Fabricating for an Exhibition: Jim Baxter and Thomas Day: Master Craftsman and Free Man of Color
May 14, 2013
The exhibition Thomas Day: Master Craftsman and Free Man of Color opened last month at the Renwick Gallery. Georgina Goodlander chatted with Jim Baxter, an exhibits specialist at the Smithsonian American Art Museum, who created architectural components inspired by Day's work to complement the pieces of furniture on view.
Eve Level: Tell us about your job. What do you do at the Museum?
Jim Baxter: As an Exhibits Specialist, my main job is to fabricate exhibition pedestals, cases, platforms and architectural components. I also install, maintain, and de-install art.
EL: How did you get into this kind of work: What's your background? Are you an artist?
JB: I studied art at the University of Maryland, specializing in sculpture. Finding that people were more apt to buy furniture than sculpture, I started building custom furniture. At the same time I worked for an art transport company, where I built crates and packed art for the Smithsonian and elsewhere. Through this company I made the contacts to help me get a job, first at the National Portrait Gallery, then at the Renwick Gallery. Now, after 38 years away from making art, I've started doing figurative ceramic sculpture and totally love it. I've found that modeling, or what I consider "building" the human figure is like constructing a piece of furniture. You need to have the same understanding of proportion, joinery (how the bones connect and move), balance, and grace.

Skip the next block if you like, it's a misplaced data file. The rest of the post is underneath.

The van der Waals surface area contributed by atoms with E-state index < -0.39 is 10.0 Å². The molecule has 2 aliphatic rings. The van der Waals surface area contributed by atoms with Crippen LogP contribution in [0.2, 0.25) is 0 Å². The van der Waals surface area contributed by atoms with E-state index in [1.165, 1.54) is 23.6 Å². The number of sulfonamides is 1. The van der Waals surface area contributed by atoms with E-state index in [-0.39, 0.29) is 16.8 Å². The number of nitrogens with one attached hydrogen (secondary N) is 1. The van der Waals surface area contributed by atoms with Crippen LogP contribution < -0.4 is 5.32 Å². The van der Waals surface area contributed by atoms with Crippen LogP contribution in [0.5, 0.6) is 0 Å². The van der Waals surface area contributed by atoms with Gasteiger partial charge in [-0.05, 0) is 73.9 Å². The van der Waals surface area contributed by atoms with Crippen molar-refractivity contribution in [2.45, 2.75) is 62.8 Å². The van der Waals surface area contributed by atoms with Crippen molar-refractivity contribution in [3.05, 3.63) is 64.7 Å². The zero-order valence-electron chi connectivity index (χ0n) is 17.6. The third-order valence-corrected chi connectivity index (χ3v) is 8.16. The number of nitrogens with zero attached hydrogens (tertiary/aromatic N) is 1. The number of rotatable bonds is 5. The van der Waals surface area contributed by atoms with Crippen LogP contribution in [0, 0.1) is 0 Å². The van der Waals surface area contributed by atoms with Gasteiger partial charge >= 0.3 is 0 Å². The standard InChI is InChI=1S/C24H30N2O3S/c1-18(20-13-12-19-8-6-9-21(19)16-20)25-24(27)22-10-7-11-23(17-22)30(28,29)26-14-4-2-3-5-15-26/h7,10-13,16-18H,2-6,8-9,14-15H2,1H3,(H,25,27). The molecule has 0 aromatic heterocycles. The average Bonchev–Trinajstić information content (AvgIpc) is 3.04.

EL: You recently created some architectural components for the exhibition Thomas Day: Master Craftsman and Free Man of Color. What did that involve?
JB: I started by meeting with the designer to establish what could be built in the limited time I had before the pieces needed to be installed, and what material should be used. I began the project by making an actual size mock-up of one of the units cut in half so everyone could see exactly how it would look in the gallery space. I worked from both the designer's drawings and actual photographs of each component. I then drew to scale the entire component on a Masonite backboard, noting the depths of the different layers and dimensions. Then I fabricated and glued the pieces to the backboard starting with the bottom layer and working up. The curves were first roughed out, then I refined them by eye and feel to give them a graceful flow.
EL: What challenges did you encounter in the Thomas Day project?
JB: Building the stair component was the biggest challenge since my shop is so small. Everything had to be laid out exactly for each of the four panels to fit together perfectly when installed.
EL: Do you have a favorite work in the Thomas Day exhibition?
JB: Thomas Day's newels are definitely my favorite even though we weren't able to get any for the show. (A newel, also called a central pole, is an upright post that supports the handrail of a stair banister.) I made one for the stair component based on photographs. They're so wonderfully whimsical and crazy. I think Day's creative imagination was truly let loose with his newels.
EL: Looking back, what has been your favorite project at the Museum?
JB: I can't think of a particular project that would be my favorite but two exhibitions really stand out. These were Ruth Duckworth (ceramic sculpture) and Sam Maloof. I had the opportunity to meet two of my favorite artists before they passed away. It was just a hand shake and a hello but one I'll never forget.
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